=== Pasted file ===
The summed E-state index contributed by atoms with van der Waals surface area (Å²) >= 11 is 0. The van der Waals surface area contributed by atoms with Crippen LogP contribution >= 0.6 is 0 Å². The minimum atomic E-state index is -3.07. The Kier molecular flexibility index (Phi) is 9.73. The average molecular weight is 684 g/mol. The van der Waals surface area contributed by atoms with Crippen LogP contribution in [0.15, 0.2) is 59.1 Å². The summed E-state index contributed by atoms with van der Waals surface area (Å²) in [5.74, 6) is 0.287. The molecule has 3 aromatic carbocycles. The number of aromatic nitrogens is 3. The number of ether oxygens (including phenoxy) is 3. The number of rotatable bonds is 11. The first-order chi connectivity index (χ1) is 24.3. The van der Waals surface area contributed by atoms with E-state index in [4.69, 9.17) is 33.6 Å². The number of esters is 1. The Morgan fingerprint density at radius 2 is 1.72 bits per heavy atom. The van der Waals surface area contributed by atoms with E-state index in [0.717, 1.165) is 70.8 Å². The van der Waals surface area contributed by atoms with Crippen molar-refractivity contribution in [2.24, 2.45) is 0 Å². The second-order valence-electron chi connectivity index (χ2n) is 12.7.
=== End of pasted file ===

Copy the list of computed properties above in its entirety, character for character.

The summed E-state index contributed by atoms with van der Waals surface area (Å²) >= 11 is 0. The van der Waals surface area contributed by atoms with Crippen LogP contribution >= 0.6 is 0 Å². The minimum atomic E-state index is -3.07. The Kier molecular flexibility index (Phi) is 9.73. The average molecular weight is 684 g/mol. The van der Waals surface area contributed by atoms with Crippen LogP contribution in [0.15, 0.2) is 59.1 Å². The summed E-state index contributed by atoms with van der Waals surface area (Å²) in [5.74, 6) is 0.287. The molecule has 3 aromatic carbocycles. The number of aromatic nitrogens is 3. The number of ether oxygens (including phenoxy) is 3. The number of rotatable bonds is 11. The first-order chi connectivity index (χ1) is 24.3. The van der Waals surface area contributed by atoms with E-state index in [4.69, 9.17) is 33.6 Å². The number of esters is 1. The Morgan fingerprint density at radius 2 is 1.72 bits per heavy atom. The van der Waals surface area contributed by atoms with E-state index in [0.717, 1.165) is 70.8 Å². The van der Waals surface area contributed by atoms with Crippen molar-refractivity contribution in [2.24, 2.45) is 0 Å². The second-order valence-electron chi connectivity index (χ2n) is 12.7.